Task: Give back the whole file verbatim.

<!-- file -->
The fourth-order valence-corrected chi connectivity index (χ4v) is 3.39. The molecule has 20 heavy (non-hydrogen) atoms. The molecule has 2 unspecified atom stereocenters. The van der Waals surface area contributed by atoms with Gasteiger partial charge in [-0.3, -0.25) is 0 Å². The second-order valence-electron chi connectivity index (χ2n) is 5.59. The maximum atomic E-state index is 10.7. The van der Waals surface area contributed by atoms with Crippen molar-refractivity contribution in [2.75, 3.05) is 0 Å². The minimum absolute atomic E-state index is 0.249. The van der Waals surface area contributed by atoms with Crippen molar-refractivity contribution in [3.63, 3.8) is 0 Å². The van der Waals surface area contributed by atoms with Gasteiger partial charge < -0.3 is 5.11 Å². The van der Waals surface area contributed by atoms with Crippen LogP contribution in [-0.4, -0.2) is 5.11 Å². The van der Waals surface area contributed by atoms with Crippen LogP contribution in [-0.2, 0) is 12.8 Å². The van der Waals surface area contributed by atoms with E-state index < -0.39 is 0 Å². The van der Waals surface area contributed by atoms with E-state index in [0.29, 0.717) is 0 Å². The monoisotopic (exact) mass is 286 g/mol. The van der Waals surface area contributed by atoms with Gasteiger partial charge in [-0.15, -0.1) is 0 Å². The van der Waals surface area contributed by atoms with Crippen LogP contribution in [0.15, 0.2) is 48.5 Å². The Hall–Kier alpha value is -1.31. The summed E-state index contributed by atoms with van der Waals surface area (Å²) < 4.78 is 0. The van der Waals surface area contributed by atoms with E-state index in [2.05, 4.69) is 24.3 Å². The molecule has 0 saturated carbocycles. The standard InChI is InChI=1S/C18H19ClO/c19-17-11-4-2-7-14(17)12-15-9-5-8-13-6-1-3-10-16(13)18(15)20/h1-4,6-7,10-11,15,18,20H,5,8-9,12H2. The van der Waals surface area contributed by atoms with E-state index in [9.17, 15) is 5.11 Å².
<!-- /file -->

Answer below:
The fourth-order valence-corrected chi connectivity index (χ4v) is 3.39. The molecule has 20 heavy (non-hydrogen) atoms. The molecule has 2 unspecified atom stereocenters. The van der Waals surface area contributed by atoms with Gasteiger partial charge in [-0.3, -0.25) is 0 Å². The second-order valence-electron chi connectivity index (χ2n) is 5.59. The maximum atomic E-state index is 10.7. The van der Waals surface area contributed by atoms with Crippen molar-refractivity contribution in [2.75, 3.05) is 0 Å². The minimum absolute atomic E-state index is 0.249. The van der Waals surface area contributed by atoms with Crippen molar-refractivity contribution in [3.63, 3.8) is 0 Å². The van der Waals surface area contributed by atoms with Gasteiger partial charge < -0.3 is 5.11 Å². The van der Waals surface area contributed by atoms with Crippen LogP contribution in [-0.4, -0.2) is 5.11 Å². The van der Waals surface area contributed by atoms with Crippen LogP contribution in [-0.2, 0) is 12.8 Å². The van der Waals surface area contributed by atoms with E-state index < -0.39 is 0 Å². The van der Waals surface area contributed by atoms with E-state index in [0.29, 0.717) is 0 Å². The monoisotopic (exact) mass is 286 g/mol. The van der Waals surface area contributed by atoms with Gasteiger partial charge in [-0.15, -0.1) is 0 Å². The van der Waals surface area contributed by atoms with Crippen LogP contribution in [0.15, 0.2) is 48.5 Å². The Hall–Kier alpha value is -1.31. The summed E-state index contributed by atoms with van der Waals surface area (Å²) < 4.78 is 0. The van der Waals surface area contributed by atoms with E-state index in [2.05, 4.69) is 24.3 Å². The molecule has 0 saturated carbocycles. The standard InChI is InChI=1S/C18H19ClO/c19-17-11-4-2-7-14(17)12-15-9-5-8-13-6-1-3-10-16(13)18(15)20/h1-4,6-7,10-11,15,18,20H,5,8-9,12H2. The van der Waals surface area contributed by atoms with E-state index in [9.17, 15) is 5.11 Å².